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EU patent: Parliament postpones vote due to Council's last-minute change

Plenary Session Press release - Competition03-07-2012 - 11:25
 

Parliament decided on Monday to postpone a vote on the EU patent, following a move by member states to modify the agreement previously reached with MEPs by deleting three key articles of the legislation. MEPs called this move a "striking break" with procedure, which could lead to an EU Court of Justice case.


Bernhard Rapkay (S&D, DE), the MEP responsible for steering the unitary patent legislation through Parliament, asked it to postpone the plenary vote set for Wednesday, saying that the Council's request to its Committee of Permanent Representatives (COREPER) was a "striking break" with procedure and unacceptable. "If COREPER decides what I have seen, we shall have to discuss this whole issue again", he added.


Klaus-Heiner Lehne (EPP, DE), Chair of the Committee on Legal Affairs, which has responsibility for the matter, backed Mr Rapkay, saying "if Council is working to delete articles 6-8, it would emasculate the proposal. We want clear confirmation that these three key articles are to be deleted. If so, this will go straight to the European Court of Justice as a 'crash test' case".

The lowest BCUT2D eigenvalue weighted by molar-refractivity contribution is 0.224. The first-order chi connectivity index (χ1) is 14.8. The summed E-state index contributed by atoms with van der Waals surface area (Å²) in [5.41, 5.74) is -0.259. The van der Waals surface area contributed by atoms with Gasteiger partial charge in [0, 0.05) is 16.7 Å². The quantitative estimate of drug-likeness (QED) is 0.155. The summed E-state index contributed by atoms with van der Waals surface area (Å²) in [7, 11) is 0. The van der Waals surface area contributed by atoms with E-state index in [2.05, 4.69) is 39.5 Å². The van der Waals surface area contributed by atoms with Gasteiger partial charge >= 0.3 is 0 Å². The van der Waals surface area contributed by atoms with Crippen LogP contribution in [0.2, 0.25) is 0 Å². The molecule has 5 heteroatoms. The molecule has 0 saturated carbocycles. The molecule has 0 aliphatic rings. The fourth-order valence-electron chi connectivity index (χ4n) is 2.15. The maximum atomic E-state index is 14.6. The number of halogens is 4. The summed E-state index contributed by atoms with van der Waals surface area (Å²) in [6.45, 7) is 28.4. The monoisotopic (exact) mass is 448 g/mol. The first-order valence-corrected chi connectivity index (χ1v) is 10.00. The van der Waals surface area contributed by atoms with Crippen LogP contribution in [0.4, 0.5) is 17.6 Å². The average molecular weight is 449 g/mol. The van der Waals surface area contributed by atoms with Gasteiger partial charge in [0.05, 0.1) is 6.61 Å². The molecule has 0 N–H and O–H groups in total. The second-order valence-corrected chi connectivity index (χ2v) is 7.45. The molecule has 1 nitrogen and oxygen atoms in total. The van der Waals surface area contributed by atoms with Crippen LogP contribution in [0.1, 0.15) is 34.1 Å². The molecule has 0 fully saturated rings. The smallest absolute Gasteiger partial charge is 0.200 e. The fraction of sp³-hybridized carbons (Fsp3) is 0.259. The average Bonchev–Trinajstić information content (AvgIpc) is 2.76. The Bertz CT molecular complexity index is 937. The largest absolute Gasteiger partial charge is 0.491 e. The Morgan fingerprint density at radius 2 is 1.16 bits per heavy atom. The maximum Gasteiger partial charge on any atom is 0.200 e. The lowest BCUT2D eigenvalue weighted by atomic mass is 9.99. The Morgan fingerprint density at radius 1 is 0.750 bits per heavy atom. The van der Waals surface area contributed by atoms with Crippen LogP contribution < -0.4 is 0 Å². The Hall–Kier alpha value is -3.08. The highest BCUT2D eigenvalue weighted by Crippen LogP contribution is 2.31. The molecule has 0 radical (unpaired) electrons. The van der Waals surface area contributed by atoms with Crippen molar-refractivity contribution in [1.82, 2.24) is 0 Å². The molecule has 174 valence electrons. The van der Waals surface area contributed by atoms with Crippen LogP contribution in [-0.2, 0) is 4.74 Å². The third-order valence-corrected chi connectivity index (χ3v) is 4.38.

The issue will now be discussed again on 10 July by Legal Affairs Committee MEPs, together with Council, Commission and Parliament's Legal Service.


Background


Parliament and Council negotiators reached a political deal in December 2011 on the so-called "patent package", which includes the unitary patent, the language regime and the unified patent court. Nevertheless, Parliament several times postponed the vote as the question of the location of the seat of the Unified Patent Court had yet to be decided by the member states.


The location of the Unified Patent Court's seat was in fact settled at the European Council of 28 and 29 June 2012. However, the heads of state and government suggested that articles 6 to 8 of the draft regulation on the creation of the unitary patent should be deleted. In effect, this would mean that the competence of the European Court of Justice in patent litigation cases would be considerably reduced,, by comparison with the text agreed in December.


The three MEPs who brokered the agreement with Council in December 2011 are Mr Rapkay, Mr Lehne and Raffaele Baldassarre (EPP, IT).

REF. : 20120703IPR48182
 
 
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